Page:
Shark Education Centre FAQ’s

By Claire-Frances Metcalf, 29th March 2018

I have been asked some interesting and fun questions by our visitors over the holidays.  Some of these questions caused me to do a bit of research so thank you all for helping me learn some cool sharky facts. Here are the some of the questions that we get asked the most often (and their answers):

Claire in the Shark Education Centre © Fresh Air Crew | Save Our Seas Foundation

Is a Whale Shark a whale or a shark?

A Whale Shark is a shark. It is the biggest living shark, and because sharks are a kind of fish, this makes it also the biggest fish in the sea. Interestingly, Whale Sharks feed on zoo-plankton, which are some of the smallest creatures in the sea; this is a thing they have in common with some of the actual whales.  Divers love to swim with these gentle shark giants of the ocean.

Whale shark by Deni Ramirez | © Save Our Seas Foundation

How fast is the fastest shark?

The Shortfin Mako Shark is thought to be the fastest shark, with recorded swim speeds of over 50km per hour.  They need to be able to swim fast because some of their preferred prey are tuna fish, which are also super-fast swimmers. Shortfin Mako Sharks are listed as International Union for Conservation of Nature (IUCN) as vulnerable.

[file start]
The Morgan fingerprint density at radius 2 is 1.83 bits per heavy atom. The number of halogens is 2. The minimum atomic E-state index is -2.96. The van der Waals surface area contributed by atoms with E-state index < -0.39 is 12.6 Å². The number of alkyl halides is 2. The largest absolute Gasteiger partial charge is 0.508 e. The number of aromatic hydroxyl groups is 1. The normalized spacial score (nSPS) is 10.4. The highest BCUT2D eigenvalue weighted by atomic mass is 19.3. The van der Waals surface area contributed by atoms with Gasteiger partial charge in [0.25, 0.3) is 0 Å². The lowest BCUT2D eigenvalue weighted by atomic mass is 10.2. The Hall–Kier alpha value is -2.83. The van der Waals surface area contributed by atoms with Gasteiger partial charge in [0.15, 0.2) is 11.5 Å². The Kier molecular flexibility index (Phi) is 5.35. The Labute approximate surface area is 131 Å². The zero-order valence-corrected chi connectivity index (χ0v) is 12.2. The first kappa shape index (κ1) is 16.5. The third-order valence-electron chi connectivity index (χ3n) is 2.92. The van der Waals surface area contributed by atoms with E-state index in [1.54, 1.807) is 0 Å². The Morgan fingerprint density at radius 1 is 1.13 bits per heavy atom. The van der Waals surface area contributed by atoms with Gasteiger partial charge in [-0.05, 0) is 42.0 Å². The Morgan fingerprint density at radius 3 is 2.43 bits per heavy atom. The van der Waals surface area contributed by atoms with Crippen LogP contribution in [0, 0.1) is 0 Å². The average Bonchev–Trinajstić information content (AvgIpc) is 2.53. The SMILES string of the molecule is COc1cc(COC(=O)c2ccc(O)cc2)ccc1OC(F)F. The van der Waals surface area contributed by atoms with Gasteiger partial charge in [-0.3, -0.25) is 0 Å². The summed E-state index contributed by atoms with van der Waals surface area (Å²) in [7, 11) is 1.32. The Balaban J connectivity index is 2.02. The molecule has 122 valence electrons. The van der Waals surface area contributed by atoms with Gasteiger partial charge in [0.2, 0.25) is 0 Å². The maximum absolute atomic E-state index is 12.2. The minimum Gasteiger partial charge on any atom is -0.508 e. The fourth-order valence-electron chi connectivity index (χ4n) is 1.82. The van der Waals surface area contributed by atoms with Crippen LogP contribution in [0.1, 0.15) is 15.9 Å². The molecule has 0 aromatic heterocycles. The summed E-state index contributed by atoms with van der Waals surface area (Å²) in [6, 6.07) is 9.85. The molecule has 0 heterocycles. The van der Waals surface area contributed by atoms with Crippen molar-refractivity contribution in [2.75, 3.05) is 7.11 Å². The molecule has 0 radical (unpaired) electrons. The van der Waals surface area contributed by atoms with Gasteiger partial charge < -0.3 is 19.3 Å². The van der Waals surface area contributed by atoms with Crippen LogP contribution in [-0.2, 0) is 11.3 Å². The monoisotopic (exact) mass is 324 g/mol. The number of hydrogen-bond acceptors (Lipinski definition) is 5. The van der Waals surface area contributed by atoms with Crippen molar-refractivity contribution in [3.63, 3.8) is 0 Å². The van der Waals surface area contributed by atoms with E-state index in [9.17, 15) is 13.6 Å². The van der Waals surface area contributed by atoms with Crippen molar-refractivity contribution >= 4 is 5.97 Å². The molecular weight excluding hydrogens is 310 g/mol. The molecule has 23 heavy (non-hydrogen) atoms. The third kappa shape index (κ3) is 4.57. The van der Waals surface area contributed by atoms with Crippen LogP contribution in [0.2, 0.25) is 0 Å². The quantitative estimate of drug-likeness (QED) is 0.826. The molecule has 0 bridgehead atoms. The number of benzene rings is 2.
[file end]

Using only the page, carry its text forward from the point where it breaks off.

Shortfin Mako Shark by Greg Amptman | © Shutterstock

Do people eat sharks?

Yes we do. Sharks are eaten by people all over the world. We eat shark in a number of ways, but the most common is their meat, which we consume just like we do fish. Another way that we eat sharks is as shark fin soup, which is considered a delicacy and is very expensive. Many other things that we eat or use may contain ingredients from sharks. These things include makeup, lotions, supplements and pet food.

Shark fin soup © WhiteJack | Shutterstock

What is the smallest shark?

The Dwarf Lantern shark. This species of dogfish is so small, it’s usually around the size of the palm of an adult’s hand. They are so rare that I couldn’t find many pictures of them. The International Union for Conservation of Nature (IUCN) lists them as data deficient as there is not enough information for them to indicate their conservation status.

Dwarf Lantern Shark © Marc Dando